• Neek

    The way the surfaces flow into columns – love it, but is it a rip-off of Frei Otto and Ingehoven’s Stuttgart 21, or a tasteful reference?

    • Daniel

      Good call, I think it has some Saarinen TWA terminal thrown in the mix too.

  • Benlulu

    Is the biggest the best, I don’t think so! Please change your mind about protecting the environment.

  • Dave Carcamano

    Looks great, finally an airport that doesn’t remind you of a warehouse.

  • Ben

    Lots of hate in these comments. Get up, get dressed, and go out and make some architecture…

  • Bruno de Paris

    The world’s largest airport is actually Al Maktoum International Airport, 120 Mpax, designed by ADPI (www.adp-i.com).

  • Simos

    I really like the Frei Otto Stuttgart train station roof-skylight-to-column elements. It’s being a while since somebody copied it, especially since Stuttgart will not build the project.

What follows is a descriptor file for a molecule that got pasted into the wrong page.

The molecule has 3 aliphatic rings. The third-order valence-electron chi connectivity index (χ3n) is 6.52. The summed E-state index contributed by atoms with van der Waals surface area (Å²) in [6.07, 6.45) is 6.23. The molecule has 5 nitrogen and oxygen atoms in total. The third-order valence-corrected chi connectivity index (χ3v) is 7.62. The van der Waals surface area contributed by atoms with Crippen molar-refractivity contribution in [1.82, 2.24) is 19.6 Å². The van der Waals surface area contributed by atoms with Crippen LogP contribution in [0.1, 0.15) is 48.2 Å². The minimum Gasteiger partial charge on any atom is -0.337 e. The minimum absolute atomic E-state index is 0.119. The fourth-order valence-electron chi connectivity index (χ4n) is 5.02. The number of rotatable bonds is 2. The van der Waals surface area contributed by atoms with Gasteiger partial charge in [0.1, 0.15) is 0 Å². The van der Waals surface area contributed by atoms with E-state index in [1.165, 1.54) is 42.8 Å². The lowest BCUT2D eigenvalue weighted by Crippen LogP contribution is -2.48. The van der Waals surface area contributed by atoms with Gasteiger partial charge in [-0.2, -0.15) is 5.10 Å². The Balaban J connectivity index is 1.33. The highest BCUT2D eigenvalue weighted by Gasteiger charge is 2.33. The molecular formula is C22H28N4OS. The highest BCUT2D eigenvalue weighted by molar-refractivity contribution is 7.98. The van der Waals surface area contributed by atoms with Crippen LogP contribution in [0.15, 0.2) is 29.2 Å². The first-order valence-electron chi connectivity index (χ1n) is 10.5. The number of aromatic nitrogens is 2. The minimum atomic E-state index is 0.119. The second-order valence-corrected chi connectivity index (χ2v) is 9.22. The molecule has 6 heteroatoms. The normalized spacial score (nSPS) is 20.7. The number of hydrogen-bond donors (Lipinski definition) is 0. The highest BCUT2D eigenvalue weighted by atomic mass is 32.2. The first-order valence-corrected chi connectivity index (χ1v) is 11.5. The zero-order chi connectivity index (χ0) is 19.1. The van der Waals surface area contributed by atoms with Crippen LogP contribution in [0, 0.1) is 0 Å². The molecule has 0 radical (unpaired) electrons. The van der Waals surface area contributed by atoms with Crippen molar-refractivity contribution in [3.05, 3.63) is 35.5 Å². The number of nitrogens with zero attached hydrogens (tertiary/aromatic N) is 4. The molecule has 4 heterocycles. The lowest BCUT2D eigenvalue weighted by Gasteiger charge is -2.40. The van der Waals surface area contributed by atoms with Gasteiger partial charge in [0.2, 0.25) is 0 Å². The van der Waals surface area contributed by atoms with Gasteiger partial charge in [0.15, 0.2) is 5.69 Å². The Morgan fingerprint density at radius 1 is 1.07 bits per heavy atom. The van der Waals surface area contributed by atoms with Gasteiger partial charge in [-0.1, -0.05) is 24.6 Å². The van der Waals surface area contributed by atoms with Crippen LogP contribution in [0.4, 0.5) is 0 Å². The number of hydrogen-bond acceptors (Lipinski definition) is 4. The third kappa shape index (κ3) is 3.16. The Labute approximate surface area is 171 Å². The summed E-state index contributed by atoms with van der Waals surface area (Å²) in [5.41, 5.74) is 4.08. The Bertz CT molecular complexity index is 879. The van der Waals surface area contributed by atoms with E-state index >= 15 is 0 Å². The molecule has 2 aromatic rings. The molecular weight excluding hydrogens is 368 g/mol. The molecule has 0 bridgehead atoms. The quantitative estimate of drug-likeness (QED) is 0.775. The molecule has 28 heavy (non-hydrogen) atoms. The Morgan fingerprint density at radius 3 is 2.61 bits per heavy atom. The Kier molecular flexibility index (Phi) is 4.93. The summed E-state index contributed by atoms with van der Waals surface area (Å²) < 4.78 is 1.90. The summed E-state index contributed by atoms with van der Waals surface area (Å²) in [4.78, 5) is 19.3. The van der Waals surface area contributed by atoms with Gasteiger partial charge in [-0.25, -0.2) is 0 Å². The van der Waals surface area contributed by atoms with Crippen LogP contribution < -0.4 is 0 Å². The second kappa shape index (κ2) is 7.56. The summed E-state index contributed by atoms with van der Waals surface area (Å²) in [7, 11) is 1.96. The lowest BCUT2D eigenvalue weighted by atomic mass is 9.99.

• Seems like the fundamental airport requirements in planning are taken care of – the big collector space with the concourse arms, the parking garage in the foreground split by the arrival/departure lanes. The basic solution with some Zaha flair.

  • livid lili

    Has anyone seen Star Trek “Encounter at Farpoint”? Because that’s what this looks like.

  • Joseph Strawbridge

    Can’t wait to see it realised.

  • tyrannosaurus_rek

    I wonder about the acoustics of that main section. Thousands of people under the same ceiling could create quite the cacophony.